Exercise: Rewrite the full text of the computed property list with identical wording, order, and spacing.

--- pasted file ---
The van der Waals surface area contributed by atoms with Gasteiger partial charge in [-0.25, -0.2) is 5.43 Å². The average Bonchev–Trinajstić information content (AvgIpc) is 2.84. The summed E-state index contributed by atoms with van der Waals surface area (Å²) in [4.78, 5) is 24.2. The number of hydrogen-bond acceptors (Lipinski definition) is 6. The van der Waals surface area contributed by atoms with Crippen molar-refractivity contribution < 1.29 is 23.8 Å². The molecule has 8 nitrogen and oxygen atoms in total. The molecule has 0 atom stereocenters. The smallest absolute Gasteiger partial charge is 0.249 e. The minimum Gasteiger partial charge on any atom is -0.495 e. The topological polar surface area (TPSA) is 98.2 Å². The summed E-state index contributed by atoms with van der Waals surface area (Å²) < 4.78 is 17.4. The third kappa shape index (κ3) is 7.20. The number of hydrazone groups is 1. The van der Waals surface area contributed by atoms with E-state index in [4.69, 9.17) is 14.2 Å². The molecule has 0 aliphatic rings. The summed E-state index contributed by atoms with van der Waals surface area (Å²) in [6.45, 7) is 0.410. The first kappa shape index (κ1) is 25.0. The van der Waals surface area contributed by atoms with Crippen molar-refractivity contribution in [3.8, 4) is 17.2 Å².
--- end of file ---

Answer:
The van der Waals surface area contributed by atoms with Gasteiger partial charge in [-0.25, -0.2) is 5.43 Å². The average Bonchev–Trinajstić information content (AvgIpc) is 2.84. The summed E-state index contributed by atoms with van der Waals surface area (Å²) in [4.78, 5) is 24.2. The number of hydrogen-bond acceptors (Lipinski definition) is 6. The van der Waals surface area contributed by atoms with Crippen molar-refractivity contribution < 1.29 is 23.8 Å². The molecule has 8 nitrogen and oxygen atoms in total. The molecule has 0 atom stereocenters. The smallest absolute Gasteiger partial charge is 0.249 e. The minimum Gasteiger partial charge on any atom is -0.495 e. The topological polar surface area (TPSA) is 98.2 Å². The summed E-state index contributed by atoms with van der Waals surface area (Å²) < 4.78 is 17.4. The third kappa shape index (κ3) is 7.20. The number of hydrazone groups is 1. The van der Waals surface area contributed by atoms with E-state index in [4.69, 9.17) is 14.2 Å². The molecule has 0 aliphatic rings. The summed E-state index contributed by atoms with van der Waals surface area (Å²) in [6.45, 7) is 0.410. The first kappa shape index (κ1) is 25.0. The van der Waals surface area contributed by atoms with Crippen molar-refractivity contribution in [3.8, 4) is 17.2 Å².